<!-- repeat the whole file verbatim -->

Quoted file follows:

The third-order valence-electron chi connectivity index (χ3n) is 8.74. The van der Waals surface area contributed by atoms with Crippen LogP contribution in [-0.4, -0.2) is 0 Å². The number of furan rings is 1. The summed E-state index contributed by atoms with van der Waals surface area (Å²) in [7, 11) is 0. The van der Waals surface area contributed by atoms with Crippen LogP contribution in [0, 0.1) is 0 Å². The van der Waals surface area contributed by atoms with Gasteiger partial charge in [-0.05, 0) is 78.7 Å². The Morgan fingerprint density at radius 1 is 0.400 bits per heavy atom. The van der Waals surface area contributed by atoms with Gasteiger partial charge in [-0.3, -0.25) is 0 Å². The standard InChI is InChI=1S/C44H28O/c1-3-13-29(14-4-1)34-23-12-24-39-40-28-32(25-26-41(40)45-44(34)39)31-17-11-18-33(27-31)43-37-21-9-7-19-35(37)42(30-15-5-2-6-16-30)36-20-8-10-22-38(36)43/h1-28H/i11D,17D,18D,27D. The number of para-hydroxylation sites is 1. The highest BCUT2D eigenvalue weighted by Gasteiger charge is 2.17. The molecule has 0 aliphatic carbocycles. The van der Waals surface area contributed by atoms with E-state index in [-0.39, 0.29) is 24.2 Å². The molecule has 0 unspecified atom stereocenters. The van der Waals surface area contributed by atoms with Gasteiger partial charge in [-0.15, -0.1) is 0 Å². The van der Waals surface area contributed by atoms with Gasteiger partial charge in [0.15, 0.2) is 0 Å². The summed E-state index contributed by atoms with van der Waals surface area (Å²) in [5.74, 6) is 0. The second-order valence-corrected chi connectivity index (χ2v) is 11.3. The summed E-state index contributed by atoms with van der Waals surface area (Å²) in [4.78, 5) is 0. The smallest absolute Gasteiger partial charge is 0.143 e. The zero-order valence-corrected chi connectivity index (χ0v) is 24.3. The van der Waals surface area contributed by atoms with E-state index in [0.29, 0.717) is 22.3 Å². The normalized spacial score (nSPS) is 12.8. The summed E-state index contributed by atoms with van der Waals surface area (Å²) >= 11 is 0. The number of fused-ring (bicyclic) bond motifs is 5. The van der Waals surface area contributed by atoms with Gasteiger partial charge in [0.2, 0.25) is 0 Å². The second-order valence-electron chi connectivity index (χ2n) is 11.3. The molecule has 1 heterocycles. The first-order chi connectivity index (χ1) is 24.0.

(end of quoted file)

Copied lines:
The third-order valence-electron chi connectivity index (χ3n) is 8.74. The van der Waals surface area contributed by atoms with Crippen LogP contribution in [-0.4, -0.2) is 0 Å². The number of furan rings is 1. The summed E-state index contributed by atoms with van der Waals surface area (Å²) in [7, 11) is 0. The van der Waals surface area contributed by atoms with Crippen LogP contribution in [0, 0.1) is 0 Å². The van der Waals surface area contributed by atoms with Gasteiger partial charge in [-0.05, 0) is 78.7 Å². The Morgan fingerprint density at radius 1 is 0.400 bits per heavy atom. The van der Waals surface area contributed by atoms with Gasteiger partial charge in [-0.3, -0.25) is 0 Å². The standard InChI is InChI=1S/C44H28O/c1-3-13-29(14-4-1)34-23-12-24-39-40-28-32(25-26-41(40)45-44(34)39)31-17-11-18-33(27-31)43-37-21-9-7-19-35(37)42(30-15-5-2-6-16-30)36-20-8-10-22-38(36)43/h1-28H/i11D,17D,18D,27D. The number of para-hydroxylation sites is 1. The highest BCUT2D eigenvalue weighted by Gasteiger charge is 2.17. The molecule has 0 aliphatic carbocycles. The van der Waals surface area contributed by atoms with E-state index in [-0.39, 0.29) is 24.2 Å². The molecule has 0 unspecified atom stereocenters. The van der Waals surface area contributed by atoms with Gasteiger partial charge in [-0.15, -0.1) is 0 Å². The van der Waals surface area contributed by atoms with Gasteiger partial charge in [0.15, 0.2) is 0 Å². The summed E-state index contributed by atoms with van der Waals surface area (Å²) in [5.74, 6) is 0. The second-order valence-corrected chi connectivity index (χ2v) is 11.3. The summed E-state index contributed by atoms with van der Waals surface area (Å²) in [4.78, 5) is 0. The smallest absolute Gasteiger partial charge is 0.143 e. The zero-order valence-corrected chi connectivity index (χ0v) is 24.3. The van der Waals surface area contributed by atoms with E-state index in [0.29, 0.717) is 22.3 Å². The normalized spacial score (nSPS) is 12.8. The summed E-state index contributed by atoms with van der Waals surface area (Å²) >= 11 is 0. The number of fused-ring (bicyclic) bond motifs is 5. The van der Waals surface area contributed by atoms with Gasteiger partial charge in [0.2, 0.25) is 0 Å². The second-order valence-electron chi connectivity index (χ2n) is 11.3. The molecule has 1 heterocycles. The first-order chi connectivity index (χ1) is 24.0.